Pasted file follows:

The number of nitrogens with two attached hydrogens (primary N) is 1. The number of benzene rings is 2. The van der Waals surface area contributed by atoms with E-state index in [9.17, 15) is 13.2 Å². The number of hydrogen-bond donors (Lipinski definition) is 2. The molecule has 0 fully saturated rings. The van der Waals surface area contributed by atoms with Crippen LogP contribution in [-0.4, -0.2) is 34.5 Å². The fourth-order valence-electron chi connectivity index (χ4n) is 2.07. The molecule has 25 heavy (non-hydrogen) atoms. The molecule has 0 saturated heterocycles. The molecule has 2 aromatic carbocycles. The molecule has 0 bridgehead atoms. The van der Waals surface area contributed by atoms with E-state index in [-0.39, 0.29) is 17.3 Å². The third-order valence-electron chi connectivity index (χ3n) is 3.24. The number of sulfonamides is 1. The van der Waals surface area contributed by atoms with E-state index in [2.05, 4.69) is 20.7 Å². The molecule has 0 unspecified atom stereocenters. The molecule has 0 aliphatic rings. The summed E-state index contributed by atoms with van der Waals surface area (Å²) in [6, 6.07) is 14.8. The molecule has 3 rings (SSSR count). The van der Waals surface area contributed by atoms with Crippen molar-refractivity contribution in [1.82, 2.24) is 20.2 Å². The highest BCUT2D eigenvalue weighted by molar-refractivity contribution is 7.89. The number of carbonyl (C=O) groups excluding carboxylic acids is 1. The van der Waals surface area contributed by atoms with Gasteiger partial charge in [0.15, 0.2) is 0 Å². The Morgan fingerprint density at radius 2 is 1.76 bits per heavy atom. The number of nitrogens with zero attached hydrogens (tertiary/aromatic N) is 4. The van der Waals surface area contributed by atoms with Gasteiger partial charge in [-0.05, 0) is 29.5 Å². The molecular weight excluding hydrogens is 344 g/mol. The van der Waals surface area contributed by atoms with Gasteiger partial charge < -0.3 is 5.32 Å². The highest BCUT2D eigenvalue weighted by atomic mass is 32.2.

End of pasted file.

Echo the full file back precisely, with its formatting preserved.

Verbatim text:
The number of nitrogens with two attached hydrogens (primary N) is 1. The number of benzene rings is 2. The van der Waals surface area contributed by atoms with E-state index in [9.17, 15) is 13.2 Å². The number of hydrogen-bond donors (Lipinski definition) is 2. The molecule has 0 fully saturated rings. The van der Waals surface area contributed by atoms with Crippen LogP contribution in [-0.4, -0.2) is 34.5 Å². The fourth-order valence-electron chi connectivity index (χ4n) is 2.07. The molecule has 25 heavy (non-hydrogen) atoms. The molecule has 0 saturated heterocycles. The molecule has 2 aromatic carbocycles. The molecule has 0 bridgehead atoms. The van der Waals surface area contributed by atoms with E-state index in [-0.39, 0.29) is 17.3 Å². The third-order valence-electron chi connectivity index (χ3n) is 3.24. The number of sulfonamides is 1. The van der Waals surface area contributed by atoms with E-state index in [2.05, 4.69) is 20.7 Å². The molecule has 0 unspecified atom stereocenters. The molecule has 0 aliphatic rings. The summed E-state index contributed by atoms with van der Waals surface area (Å²) in [6, 6.07) is 14.8. The molecule has 3 rings (SSSR count). The van der Waals surface area contributed by atoms with Crippen molar-refractivity contribution in [1.82, 2.24) is 20.2 Å². The highest BCUT2D eigenvalue weighted by molar-refractivity contribution is 7.89. The number of carbonyl (C=O) groups excluding carboxylic acids is 1. The van der Waals surface area contributed by atoms with Gasteiger partial charge in [0.15, 0.2) is 0 Å². The Morgan fingerprint density at radius 2 is 1.76 bits per heavy atom. The number of nitrogens with zero attached hydrogens (tertiary/aromatic N) is 4. The van der Waals surface area contributed by atoms with Gasteiger partial charge in [-0.05, 0) is 29.5 Å². The molecular weight excluding hydrogens is 344 g/mol. The van der Waals surface area contributed by atoms with Gasteiger partial charge < -0.3 is 5.32 Å². The highest BCUT2D eigenvalue weighted by atomic mass is 32.2.